TOP 5 BEST ANDROID GAMES
Hi guys welcome back here! today I’m gonna tell you about TOP 5 BEST ANDROID GAMES. That you can play them and take a best experience with these games. So these games are too good which I’m recommending you…….
As you know that PUBG MOBILE is now game of the year of 2018. A lot of players play this game. In this game, there is an island and you jump there from the plane. There are 100 people in this island they go in the houses and found weapons, bags, helmet, bullet proof jackets and grenades. You just have to survive until all players dead you have to be a number 1 to get Chicken Dinner. Chicken Dinner means that you won the game. There is a storm which is coming behind you if you get in storm your health will get low and you will dead. There are 3 maps which named Erangel, Miramar and Sanhok. And there are 3 modes in which you can play Solo, Duo and squads if you wanna play with your friend or your brothers or cousins just hit squad and play with them and enjoy….
ASPHALT 8: Airborne
Asphalt 8: Airborne is a 2013 racing video game, developed by Gameloft Barcelona and published by Gameloft as part of the Asphalt series. It was released on August 22, 2013 for iOS and Android, November 13 for Windows 8.1 and Windows Phone 8, January 15, 2014 for BlackBerry 10. and April 5, 2015 for Tizen. The game’s successor Asphalt 9: Legends was announced on 26th February 2018.
Gameplay is similar to that of Asphalt 7: Heat, with the player given four control options: “Tilt to steer” (auto-acceleration with movement controlled by young tan the device), “Tilt and icons” (manual acceleration via an on-screen icon, with movement controlled by tilting the device), “On-screen controls” (auto-acceleration with movement controlled by an on-screen virtual steering-wheel), “Tap to steer” (auto-acceleration with movement controlled by tapping the side of the screen). The Windows 8.1 and Windows 10 versions feature different control schemes, including the traditional WASD keyboard scheme.
The five star rating system for each race, the use of primary and secondary objectives introduced in Asphalt 6: Adrenaline and also used in Asphalt 7 have all been retained in Asphalt 8. Three stars are awarded for finishing in first place, two for second, and one for third. Achieving secondary objectives, such as performing a given number of stunts or knocking down opponents, awards the player with two additional stars. Obtaining stars in an event is cumulative – players who finished first in an event without completing the secondary objectives may replay the race and obtain a five-star rating even if the primary objectives are not met. The core gameplay is slightly different, however. As the subtitle implies, the focus of Airborne is on jumping, with tracks featuring a lot more ramps than in previous games. In addition to performing standard jumps, the player can also perform flat spins (by drifting onto a ramp) and barrel rolls (by driving off of a curved ramp). All jumps earn nitro boost; the longer the airtime, the more boost earned. Destroying obstacles such as barriers and lamp posts, hitting traffic cars, or almost hitting traffic cars (near misses) also earns nitros. Another new feature, which substitutes the “Adrenaline mode” in Asphalt 6 and 7, is the ability to perform a “Perfect Nitro”. When the player hits boost, a small red zone appears in the boost bar. If the player hits boost again when the boost meter is in the red zone, the car will accelerate even faster, with the boost lasting until the player runs out of boost, brakes, crashes or hits a ramp.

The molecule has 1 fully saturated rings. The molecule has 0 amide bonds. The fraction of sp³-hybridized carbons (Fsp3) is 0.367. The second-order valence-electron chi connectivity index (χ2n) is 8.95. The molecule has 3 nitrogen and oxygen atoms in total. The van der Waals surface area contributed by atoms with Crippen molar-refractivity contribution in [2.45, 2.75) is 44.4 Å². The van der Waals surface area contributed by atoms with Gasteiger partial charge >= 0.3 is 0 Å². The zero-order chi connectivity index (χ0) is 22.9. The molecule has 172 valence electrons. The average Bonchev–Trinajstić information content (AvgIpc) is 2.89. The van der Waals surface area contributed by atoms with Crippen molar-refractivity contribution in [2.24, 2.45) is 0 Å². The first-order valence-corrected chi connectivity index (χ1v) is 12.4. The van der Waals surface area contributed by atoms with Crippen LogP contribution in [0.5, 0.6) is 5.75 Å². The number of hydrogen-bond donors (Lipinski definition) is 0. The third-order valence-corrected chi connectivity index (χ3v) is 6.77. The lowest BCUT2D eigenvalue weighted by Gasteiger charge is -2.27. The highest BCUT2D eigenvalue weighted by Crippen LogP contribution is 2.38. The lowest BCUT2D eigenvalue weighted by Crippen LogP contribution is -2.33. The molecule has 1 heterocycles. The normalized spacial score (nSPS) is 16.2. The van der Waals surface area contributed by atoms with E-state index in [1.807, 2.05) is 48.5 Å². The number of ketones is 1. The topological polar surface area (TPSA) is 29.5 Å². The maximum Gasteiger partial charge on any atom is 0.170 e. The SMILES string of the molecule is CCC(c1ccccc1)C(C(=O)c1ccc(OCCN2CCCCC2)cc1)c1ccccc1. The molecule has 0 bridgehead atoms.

Alto’s Adventure is a 2015 endless runner snowboarding video game by Snowman. The player-character automatically moves to the right of the screen through procedurally generated landscapes. The player taps the screen to jump and perform tricks (backflips), and works towards goals, competitive high scores, and upgrades. Snowman, a Toronto-based, three-person indie development team, previously worked on productivity apps before Alto’s Adventure. The game was made to emulate the ethereal atmosphere of snowboarding, and was inspired by Journey (2012), Monument Valley (2014), Tony Hawk’s Pro Skater 2 (2000), and Windosill (2009).
The game was released on February 19, 2015, initially for iOS devices. In September that year, Snowman announced that Alto’s Adventure would launch on Android and Kindle Fire. The game was released for Android on February 11, 2016. On July 8, 2016, the game was released for the Windows platform.
According to review score aggregator Metacritic, the game received universal acclaim from critics. Reviewers praised its art style and sense of atmosphere but criticized its gameplay as unoriginal. Pocket Gamer awarded the game their Gold Award.
Alto’s Adventure is a side-scrolling endless runner snowboarding game. The player character moves automatically through procedurally generated landscapes towards the right side of the screen and the player can only control when to jump. The player taps the screen once to jump and holds the screen while the player character is midair to perform tricks. While the character moves across the landscape, the player can complete some of the game’s 180 goals, though they are given only three at a time. Goals include such things as traveling a set distance, rescuing runaway llamas, crossing dangerous gaps, grinding across rooftops of villages, and outsmarting the mountain elders. The player receives awards from completing goals, and can also collect coins that can be used to purchase upgrades.